Need something beyond my books? Like a school visit or an author talk? Get in touch with me, and I’ll work with you directly to make it happen. Below are some of my presentation themes. At far bottom are tips on creating a successful author event.
Your students have all read one of my novels or short stories, and I come to your school. It’s the students’ chance to ask me anything: what they didn’t like or understand about the writing, “where my ideas came from,” etc. Along the way I make the point that writing is a process, not a miracle. I also try to intersect with what what teachers have been working on in class. My goal? Empower kids to keep reading, plus leave them feeling more confident about writing.
“Oral History Project”
New and totally cool!. My novel Memory Boy is used widely in schools. One of its main threads is an oral history project wherein a sixteen year old boy has to work with a very crabby old man (they become pals). Schools have begun using Memory Boy as the bridge to real-world oral history projects linking students to elder communities. It’s a big project, but I can help you with the process. The results are—well, look for yourself.
“From Fiction to Film (And More)”
I focus on how a novel or short story is adapted to film or another art form. I share my experiences working with Hollywood producers on a CBS television movie, and also my recent successful indie film Sweet Land. I also show clips from the 2016 operatic production of my novel, Memory Boy, then compare with scenes in the book. Fun stuff!
“Pathway to Publication”
I cover the general process of writing and publishing a novel. This includes a step-by-step look at the stages a novel goes through: plot idea, research, rough draft chapters, submitting to an agent, revision (revision, revision!), book contracts, copy editing, book arts (cover and book design), reviews, book launch, etc. Along the way, we look at the techniques of really good fiction—the can’t-stop-reading kind of prose you need in order to be competitive in the publishing world.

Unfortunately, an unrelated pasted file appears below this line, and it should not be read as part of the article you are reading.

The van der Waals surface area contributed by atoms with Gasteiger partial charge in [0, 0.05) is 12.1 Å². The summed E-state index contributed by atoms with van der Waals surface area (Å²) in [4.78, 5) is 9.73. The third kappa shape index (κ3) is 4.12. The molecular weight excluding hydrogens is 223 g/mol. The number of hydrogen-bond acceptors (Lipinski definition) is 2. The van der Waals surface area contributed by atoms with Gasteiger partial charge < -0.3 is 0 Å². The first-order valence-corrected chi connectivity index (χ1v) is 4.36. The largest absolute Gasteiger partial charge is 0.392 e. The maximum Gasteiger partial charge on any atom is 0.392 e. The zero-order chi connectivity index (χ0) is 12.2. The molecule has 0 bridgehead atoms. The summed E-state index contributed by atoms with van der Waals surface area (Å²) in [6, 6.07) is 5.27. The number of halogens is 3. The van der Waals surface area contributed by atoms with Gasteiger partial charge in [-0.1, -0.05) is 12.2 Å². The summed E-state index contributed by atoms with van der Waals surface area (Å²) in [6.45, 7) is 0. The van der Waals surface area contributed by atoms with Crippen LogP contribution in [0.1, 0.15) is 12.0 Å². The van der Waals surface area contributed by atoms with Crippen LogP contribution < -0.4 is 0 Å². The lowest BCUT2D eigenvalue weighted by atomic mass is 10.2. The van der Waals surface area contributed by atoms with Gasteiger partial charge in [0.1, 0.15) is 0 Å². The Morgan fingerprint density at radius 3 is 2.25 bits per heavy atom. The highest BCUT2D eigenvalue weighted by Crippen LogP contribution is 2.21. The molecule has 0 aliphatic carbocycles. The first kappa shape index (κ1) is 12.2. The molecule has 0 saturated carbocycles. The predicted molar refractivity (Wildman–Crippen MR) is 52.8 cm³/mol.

“One Book, One Community”
This is a great program whereby a community chooses a single book, gets everybody to read it, then brings in the author. I’ve done several of these; they take a lot of planning and organizing, but they always turn out well. It’s a great way to bring your community together.
Your school chooses one of my novels. I arrange for a book discount directly from my publisher, and then everyone at your school (including administrators and custodians!) reads the book. Then we gear up for a meet-the-author, ask-him-anything day at your school. One of my goals has been to keep young men reading. Note my stock car, the No. 16 Midwest Modified “Bookmobile,” which goes with a trilogy of three racing novels.
“Commencement Speeches and Special Occasions”
I’ve made keynote speeches at book award ceremonies, dedicated new libraries, and recently gave the commencement address at the University of Minnesota at Morris. I don’t give canned talks or read from ‘prepared remarks’.